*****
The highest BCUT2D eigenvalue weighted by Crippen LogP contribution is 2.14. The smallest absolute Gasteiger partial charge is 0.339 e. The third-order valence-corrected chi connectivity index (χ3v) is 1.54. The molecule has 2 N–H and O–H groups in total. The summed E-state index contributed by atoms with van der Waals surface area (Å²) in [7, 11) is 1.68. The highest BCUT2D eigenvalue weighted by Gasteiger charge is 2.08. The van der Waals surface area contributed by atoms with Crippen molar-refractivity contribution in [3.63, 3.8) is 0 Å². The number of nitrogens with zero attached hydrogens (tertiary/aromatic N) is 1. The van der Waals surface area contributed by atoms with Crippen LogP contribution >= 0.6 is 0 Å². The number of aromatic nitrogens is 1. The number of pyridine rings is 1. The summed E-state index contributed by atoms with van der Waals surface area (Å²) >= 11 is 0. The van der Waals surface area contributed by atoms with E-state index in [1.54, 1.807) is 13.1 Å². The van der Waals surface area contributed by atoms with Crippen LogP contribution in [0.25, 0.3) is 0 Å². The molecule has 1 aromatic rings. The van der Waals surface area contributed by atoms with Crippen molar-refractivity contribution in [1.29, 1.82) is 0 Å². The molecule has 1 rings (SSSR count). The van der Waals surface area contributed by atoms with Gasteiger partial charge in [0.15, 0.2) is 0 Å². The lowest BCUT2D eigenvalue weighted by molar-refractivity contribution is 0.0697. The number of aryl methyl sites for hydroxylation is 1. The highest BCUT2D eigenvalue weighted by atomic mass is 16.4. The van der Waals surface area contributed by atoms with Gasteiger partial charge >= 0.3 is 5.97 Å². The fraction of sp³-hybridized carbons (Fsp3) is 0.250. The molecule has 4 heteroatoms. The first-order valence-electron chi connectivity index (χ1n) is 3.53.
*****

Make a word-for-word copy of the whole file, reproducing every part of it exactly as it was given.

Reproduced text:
The highest BCUT2D eigenvalue weighted by Crippen LogP contribution is 2.14. The smallest absolute Gasteiger partial charge is 0.339 e. The third-order valence-corrected chi connectivity index (χ3v) is 1.54. The molecule has 2 N–H and O–H groups in total. The summed E-state index contributed by atoms with van der Waals surface area (Å²) in [7, 11) is 1.68. The highest BCUT2D eigenvalue weighted by Gasteiger charge is 2.08. The van der Waals surface area contributed by atoms with Crippen molar-refractivity contribution in [3.63, 3.8) is 0 Å². The number of nitrogens with zero attached hydrogens (tertiary/aromatic N) is 1. The van der Waals surface area contributed by atoms with Crippen LogP contribution >= 0.6 is 0 Å². The number of aromatic nitrogens is 1. The number of pyridine rings is 1. The summed E-state index contributed by atoms with van der Waals surface area (Å²) >= 11 is 0. The van der Waals surface area contributed by atoms with E-state index in [1.54, 1.807) is 13.1 Å². The van der Waals surface area contributed by atoms with Crippen LogP contribution in [0.25, 0.3) is 0 Å². The molecule has 1 aromatic rings. The van der Waals surface area contributed by atoms with Crippen molar-refractivity contribution in [1.29, 1.82) is 0 Å². The molecule has 1 rings (SSSR count). The van der Waals surface area contributed by atoms with Gasteiger partial charge in [0.15, 0.2) is 0 Å². The lowest BCUT2D eigenvalue weighted by molar-refractivity contribution is 0.0697. The number of aryl methyl sites for hydroxylation is 1. The highest BCUT2D eigenvalue weighted by atomic mass is 16.4. The van der Waals surface area contributed by atoms with Gasteiger partial charge >= 0.3 is 5.97 Å². The fraction of sp³-hybridized carbons (Fsp3) is 0.250. The molecule has 4 heteroatoms. The first-order valence-electron chi connectivity index (χ1n) is 3.53.